A week ago the world celebrated Valentine’s Day, a day dedicated to love and romance. The women received roses and chocolates from their sweethearts, and the men paid tons of money for the roses and chocolates they gave their sweethearts.
Those of us who are not in a couple got to sit on the sidelines and watch the day the go by. Couple or not, I am sure that that day got each and every one of us thinking about love even if it was just for a few minutes. So here is the big question, does love really exist?
I was looking through my older writings and I realized that back in 2011 I wrote about this same issue. My post even had the exact same title, by pure chance. I read through it only to realize that I used to view love very differently. Back then I believed that love didn’t exist. In fact, I was very cynical about the whole issue. I used to crack jokes about it. Now, I’m thinking that maybe that was a defense mechanism to shield myself from a potential heartbreak.
But, lately I am starting to think that love does exist, yet we ruin it when we think it needs to look a certain way. This really isn’t our fault, as we are so conditioned by Hollywood to believe that those who love us should shower us with gifts, send us flowers, send us romantic messages, and that we should talk to them and them to us 24/7. We even get disappointed when we find out that in the real world we were not spoken to by the person who loves us for four or five hours and our dreams are shattered when that same person doesn’t buy us presents all the time.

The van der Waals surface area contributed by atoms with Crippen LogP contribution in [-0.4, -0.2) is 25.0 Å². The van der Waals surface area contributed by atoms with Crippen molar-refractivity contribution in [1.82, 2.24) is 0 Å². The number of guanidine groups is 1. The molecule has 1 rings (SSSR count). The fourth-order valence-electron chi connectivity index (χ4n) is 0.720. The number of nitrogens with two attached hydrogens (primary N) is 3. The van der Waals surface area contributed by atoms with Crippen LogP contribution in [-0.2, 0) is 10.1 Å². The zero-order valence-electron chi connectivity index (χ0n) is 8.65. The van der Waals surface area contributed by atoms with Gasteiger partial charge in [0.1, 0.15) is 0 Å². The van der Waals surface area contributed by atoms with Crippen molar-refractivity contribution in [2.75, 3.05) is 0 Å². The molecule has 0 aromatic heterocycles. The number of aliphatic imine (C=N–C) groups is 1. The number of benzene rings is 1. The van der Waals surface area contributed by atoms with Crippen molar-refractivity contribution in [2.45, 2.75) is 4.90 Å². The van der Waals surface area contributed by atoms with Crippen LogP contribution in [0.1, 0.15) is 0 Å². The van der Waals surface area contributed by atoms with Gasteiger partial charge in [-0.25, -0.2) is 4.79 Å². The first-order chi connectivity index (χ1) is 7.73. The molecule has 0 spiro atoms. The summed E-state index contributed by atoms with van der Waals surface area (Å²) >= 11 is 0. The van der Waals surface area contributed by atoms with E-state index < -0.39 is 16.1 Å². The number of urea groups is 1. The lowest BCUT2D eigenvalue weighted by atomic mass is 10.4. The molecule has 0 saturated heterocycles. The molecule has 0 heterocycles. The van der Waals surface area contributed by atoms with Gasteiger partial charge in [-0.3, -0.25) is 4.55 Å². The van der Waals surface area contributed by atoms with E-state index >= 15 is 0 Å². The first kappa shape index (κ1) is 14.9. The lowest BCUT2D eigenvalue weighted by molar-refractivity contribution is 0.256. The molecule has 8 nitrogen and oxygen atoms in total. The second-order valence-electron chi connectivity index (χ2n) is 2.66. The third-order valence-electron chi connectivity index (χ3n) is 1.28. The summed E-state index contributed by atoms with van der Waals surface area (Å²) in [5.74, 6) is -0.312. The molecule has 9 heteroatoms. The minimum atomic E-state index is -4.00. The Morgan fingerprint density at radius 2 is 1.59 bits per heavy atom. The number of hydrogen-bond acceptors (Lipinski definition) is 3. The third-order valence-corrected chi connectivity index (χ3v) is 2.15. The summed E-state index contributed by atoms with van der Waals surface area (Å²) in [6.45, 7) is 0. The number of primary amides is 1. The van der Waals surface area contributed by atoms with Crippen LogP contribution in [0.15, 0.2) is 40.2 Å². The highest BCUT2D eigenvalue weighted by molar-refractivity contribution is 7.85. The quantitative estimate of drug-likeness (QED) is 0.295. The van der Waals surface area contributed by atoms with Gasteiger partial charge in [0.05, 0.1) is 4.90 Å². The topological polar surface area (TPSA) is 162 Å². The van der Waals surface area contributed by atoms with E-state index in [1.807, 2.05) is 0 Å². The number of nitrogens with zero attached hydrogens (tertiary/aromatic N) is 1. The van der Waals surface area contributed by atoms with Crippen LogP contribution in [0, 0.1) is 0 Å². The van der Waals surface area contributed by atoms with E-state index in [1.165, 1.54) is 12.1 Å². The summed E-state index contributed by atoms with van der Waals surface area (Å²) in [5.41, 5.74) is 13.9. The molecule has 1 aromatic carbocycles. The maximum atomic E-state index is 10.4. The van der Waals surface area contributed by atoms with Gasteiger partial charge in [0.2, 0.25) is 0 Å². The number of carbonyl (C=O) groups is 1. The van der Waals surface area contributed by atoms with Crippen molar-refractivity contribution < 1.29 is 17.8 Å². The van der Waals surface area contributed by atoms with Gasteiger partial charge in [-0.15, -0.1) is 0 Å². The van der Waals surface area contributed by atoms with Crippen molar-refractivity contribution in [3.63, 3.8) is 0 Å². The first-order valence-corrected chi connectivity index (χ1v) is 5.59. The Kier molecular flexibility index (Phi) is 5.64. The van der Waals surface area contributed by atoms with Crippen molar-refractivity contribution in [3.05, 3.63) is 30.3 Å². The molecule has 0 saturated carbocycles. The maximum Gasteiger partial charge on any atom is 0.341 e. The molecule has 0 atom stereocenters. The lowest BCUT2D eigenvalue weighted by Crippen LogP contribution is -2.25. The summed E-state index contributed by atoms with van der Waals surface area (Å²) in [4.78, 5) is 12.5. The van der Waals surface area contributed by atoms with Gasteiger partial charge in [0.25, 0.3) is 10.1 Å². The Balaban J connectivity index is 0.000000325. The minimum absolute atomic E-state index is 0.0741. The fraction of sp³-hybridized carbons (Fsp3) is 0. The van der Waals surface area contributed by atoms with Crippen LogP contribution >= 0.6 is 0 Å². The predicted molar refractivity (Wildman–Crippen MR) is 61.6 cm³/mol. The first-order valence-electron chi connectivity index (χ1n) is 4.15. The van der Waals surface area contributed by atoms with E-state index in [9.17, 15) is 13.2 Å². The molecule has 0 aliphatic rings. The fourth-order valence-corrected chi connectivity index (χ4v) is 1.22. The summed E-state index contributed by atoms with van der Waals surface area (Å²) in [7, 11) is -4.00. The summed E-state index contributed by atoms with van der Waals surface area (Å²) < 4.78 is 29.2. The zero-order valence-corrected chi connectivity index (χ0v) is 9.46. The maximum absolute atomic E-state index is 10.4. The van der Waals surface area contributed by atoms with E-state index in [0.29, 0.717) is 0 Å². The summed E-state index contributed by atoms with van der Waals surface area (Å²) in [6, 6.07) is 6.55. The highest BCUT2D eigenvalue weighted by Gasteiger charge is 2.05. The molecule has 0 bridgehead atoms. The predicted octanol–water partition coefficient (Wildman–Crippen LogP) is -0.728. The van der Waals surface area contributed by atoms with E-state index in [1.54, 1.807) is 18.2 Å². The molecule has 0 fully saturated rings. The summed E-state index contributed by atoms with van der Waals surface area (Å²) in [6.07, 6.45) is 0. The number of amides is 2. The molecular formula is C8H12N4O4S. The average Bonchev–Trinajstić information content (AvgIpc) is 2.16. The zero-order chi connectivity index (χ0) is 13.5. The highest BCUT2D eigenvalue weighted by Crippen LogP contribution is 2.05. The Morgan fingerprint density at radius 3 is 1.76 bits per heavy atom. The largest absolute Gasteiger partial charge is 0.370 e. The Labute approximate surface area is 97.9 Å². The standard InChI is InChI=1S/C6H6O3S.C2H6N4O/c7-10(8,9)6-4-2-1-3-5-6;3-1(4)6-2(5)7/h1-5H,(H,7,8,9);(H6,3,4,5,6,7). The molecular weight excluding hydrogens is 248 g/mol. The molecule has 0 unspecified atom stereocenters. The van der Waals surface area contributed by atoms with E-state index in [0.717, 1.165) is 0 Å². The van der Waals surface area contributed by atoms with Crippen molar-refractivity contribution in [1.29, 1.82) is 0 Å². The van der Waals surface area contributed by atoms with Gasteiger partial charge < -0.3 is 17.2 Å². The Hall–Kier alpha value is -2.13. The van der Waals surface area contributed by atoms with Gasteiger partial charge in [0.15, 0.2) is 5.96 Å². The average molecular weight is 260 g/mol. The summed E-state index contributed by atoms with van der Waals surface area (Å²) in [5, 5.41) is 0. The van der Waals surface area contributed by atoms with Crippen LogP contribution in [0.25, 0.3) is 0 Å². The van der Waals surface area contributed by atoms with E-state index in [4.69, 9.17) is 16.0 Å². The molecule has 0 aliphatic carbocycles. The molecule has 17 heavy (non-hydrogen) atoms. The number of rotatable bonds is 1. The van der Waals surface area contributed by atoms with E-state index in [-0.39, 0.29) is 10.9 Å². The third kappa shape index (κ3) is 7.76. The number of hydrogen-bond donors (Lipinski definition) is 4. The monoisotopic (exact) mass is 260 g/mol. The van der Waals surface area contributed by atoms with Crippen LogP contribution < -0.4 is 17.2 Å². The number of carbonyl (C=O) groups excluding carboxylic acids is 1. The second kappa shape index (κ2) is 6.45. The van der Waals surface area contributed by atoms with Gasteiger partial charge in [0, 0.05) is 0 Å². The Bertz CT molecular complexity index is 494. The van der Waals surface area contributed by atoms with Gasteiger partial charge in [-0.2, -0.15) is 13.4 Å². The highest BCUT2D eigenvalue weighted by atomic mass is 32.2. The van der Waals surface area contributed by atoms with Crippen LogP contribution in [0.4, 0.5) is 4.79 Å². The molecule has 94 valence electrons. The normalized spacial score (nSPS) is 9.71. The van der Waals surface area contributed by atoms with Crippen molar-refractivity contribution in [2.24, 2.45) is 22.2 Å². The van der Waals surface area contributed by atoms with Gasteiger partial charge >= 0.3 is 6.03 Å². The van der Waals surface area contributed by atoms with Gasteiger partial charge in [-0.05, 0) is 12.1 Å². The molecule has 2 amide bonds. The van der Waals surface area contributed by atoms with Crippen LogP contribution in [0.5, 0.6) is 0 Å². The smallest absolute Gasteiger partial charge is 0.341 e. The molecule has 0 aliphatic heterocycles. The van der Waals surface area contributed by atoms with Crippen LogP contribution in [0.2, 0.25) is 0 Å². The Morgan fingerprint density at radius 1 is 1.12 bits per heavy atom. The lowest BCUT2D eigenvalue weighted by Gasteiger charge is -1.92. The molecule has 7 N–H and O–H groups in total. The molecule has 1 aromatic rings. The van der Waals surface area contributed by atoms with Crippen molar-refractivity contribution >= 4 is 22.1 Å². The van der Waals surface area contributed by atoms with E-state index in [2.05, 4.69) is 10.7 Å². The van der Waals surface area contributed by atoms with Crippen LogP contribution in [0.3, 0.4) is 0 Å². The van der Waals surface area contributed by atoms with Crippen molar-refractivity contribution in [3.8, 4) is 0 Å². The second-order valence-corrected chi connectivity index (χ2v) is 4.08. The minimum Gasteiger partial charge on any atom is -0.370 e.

When these things that we saw in movies don’t happen in real life, most people don’t think that that is because they and the person they love actually have other things on their minds. Instead, they become insecure and needy. If the person they love doesn’t make them the center of their attention they go crazy. They forget about work, life, money, health, and God forbid other people in their love’s life like the boss, the family, and ooooooooooooooh the other friends that could take up some of the day. Instead, one instantly starts to think that the person in his or her life is bad, and then they fight with them, because their love didn’t look like the love seen in movies. The relationship becomes infested with negativity and eventually it dies unless one person compromises.
Valentine’s Day did get me pondering about love, but not in “a feeling sorry for myself coz I’m single sort of way”, but more in a way that made me wonder what love is really.
Today. I think that the biggest killer of love is expectations. When we expect that our love story is going to be perfect and that the person in our lives will never do anything wrong then we get disappointed. When we assume that our love story will look like the ones we were fed by Hollywood then we will get devastated because the real life version of that story is nothing like the one we saw on the big screen.
In reality, love comes with a pinch of salt and a grain of truth. Love isn’t perfection, it isn’t infatuation, and it isn’t looks. Love is really about knowing one’s self and knowing what we can or cannot deal with in life and especially in a relationship.
Food for thought
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